The recently released Senate Select Committee on Intelligence (SSCI) Majority report on the CIA's Rendition, Detention, and Interrogation Program is marred by errors of facts and interpretation and is completely at odds with the reality that the leaders and officers of the Central Intelligence Agency lived through. It represents the single worst example of Congressional oversight in our many years of government service.
Astonishingly, the SSCI Majority staff interviewed no CIA officers responsible for establishing, implementing, or evaluating the program’s effectiveness. Let us repeat, no one at the CIA was interviewed.
Worse, the Committee selectively used documents to try to substantiate a point of view where ample and contrary evidence existed. Over 5 years and at a cost of $40 million, the staff "cherry picked" through 6 million pages of documents to produce an answer they knew the Majority wanted. In the intelligence profession, that is called politicization.
The SSCI Majority would have the American people believe that the program was initiated by a rogue CIA that consistently lied to the President, the National Security Council, the Attorney General, and the Congress. Nothing could be further from the truth. Nothing.
We, as former senior officers of the Central Intelligence Agency, created this website to present documents that conclusively demonstrate that the program was: authorized by the President, overseen by the National Security Council, and deemed legal by the Attorney General of the United States on multiple occasions. None of those officials were interviewed either. None. CIA relied on their policy and legal judgments. We deceived no one. You will not find this truth in the Majority Report.
Absent from the report is any discussion of the context the United States faced after 9/11. This was a time we had solid evidence that al Qaida was planning a second wave of attacks against the U.S.; we had certain knowledge that bin Laden had met with Pakistani nuclear scientists and wanted nuclear weapons; we had reports that nuclear weapons were being smuggled into New York City; and we had hard evidence that al Qaida was trying to manufacture anthrax. It felt like a "ticking time bomb" every single day.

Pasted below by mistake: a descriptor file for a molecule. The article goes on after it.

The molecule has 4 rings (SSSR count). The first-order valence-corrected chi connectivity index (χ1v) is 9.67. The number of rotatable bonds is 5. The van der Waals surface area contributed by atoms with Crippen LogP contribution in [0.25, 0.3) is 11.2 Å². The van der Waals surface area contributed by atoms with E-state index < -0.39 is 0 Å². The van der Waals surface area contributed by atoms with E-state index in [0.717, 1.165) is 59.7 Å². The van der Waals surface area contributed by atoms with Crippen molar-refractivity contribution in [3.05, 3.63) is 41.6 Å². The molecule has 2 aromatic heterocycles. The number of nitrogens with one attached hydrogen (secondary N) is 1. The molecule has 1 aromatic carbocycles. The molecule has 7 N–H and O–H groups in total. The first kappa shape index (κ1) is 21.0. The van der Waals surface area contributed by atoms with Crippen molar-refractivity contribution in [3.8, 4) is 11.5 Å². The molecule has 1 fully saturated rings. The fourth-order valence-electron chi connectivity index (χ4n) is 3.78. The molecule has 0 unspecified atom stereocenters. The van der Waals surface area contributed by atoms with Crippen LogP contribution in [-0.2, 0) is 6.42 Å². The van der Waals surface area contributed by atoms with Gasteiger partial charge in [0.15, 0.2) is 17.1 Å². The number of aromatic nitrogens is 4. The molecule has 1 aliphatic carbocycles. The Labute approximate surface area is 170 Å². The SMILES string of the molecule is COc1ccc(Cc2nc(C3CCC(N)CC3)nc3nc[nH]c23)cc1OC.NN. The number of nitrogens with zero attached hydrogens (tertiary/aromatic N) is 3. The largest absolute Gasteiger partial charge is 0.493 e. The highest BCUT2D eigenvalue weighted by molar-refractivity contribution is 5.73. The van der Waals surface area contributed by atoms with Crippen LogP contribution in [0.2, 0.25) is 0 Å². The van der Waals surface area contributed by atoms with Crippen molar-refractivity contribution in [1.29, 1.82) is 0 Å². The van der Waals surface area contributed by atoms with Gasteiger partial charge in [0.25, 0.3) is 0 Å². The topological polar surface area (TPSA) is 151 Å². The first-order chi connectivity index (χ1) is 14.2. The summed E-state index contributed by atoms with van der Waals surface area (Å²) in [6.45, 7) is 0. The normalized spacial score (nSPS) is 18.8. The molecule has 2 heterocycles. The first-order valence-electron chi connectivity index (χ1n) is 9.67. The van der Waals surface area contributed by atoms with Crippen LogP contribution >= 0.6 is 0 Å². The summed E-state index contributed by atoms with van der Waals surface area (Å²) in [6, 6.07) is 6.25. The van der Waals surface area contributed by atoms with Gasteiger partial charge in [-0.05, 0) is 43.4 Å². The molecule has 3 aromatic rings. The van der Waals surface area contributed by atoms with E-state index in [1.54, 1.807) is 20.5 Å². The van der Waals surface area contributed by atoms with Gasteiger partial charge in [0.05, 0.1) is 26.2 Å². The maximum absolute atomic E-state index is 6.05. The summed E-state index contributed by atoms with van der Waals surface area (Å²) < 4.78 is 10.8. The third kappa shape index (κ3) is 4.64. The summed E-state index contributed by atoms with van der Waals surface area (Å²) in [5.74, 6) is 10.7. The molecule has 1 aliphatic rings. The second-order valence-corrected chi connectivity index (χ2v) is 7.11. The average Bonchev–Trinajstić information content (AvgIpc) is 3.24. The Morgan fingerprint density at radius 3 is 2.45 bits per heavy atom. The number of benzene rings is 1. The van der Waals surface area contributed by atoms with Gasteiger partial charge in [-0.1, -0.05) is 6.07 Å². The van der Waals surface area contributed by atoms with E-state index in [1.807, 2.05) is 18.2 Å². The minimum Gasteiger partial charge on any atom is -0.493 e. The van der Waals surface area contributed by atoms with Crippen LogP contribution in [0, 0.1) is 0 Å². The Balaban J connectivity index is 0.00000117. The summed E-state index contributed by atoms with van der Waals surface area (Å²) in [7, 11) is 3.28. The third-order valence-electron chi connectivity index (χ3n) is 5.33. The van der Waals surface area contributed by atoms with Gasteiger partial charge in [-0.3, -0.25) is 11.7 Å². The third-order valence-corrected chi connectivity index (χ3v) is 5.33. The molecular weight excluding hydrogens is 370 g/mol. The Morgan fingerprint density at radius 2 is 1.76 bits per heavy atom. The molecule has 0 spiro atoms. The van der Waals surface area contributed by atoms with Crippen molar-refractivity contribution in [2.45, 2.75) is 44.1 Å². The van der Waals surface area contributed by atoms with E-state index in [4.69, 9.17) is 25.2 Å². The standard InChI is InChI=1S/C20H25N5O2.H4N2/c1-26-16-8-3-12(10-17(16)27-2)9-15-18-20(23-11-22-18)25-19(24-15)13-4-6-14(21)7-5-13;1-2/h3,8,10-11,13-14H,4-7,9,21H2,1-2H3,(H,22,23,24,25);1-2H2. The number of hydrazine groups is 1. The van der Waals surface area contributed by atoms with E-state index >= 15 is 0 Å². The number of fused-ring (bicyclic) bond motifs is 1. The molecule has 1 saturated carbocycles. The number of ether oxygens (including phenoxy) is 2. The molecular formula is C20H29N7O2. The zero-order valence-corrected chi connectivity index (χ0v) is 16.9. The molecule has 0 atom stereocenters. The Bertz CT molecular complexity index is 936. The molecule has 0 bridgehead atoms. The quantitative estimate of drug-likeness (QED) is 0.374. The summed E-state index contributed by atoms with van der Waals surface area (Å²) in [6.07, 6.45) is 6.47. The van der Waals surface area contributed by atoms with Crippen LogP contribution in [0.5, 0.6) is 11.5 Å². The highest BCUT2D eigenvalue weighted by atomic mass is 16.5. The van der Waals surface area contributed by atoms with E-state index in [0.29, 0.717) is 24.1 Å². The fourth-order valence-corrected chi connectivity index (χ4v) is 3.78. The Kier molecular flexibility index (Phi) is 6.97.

In this atmosphere, time was of the essence. We had a deep responsibility to do everything within the law to stop another attack. We clearly understood that, even with legal and policy approvals, our decisions would be questioned years later. But we also understood that we would be morally culpable for the deaths of fellow citizens if we failed to gain information that could stop the next attacks.
The report defies credulity by saying that the interrogation program did not produce any intelligence value. In fact, the program led to the capture of senior al Qaida leaders, including helping to find Usama bin Ladin, and resulted in operations that led to the disruption of terrorist plots that saved thousands of American and allied lives.
Finally, Congress was in the loop. The so-called "Gang of Eight” of top Congressional leaders were briefed in detail on the program. The briefings were detailed and drew reactions that ranged from approval to no objection to encouragement to be even more aggressive. Again, none of this context appears in the Majority's report.
Our views are shared by the current CIA and the Senate Select Committee on Intelligence Republican Minority, both of which have released rebuttals to the Majority's report. Both critiques are clear-eyed, fact-based assessments which challenge the Majority's contention in a nonpartisan way. We urge all Americans to read them carefully before reaching any judgments.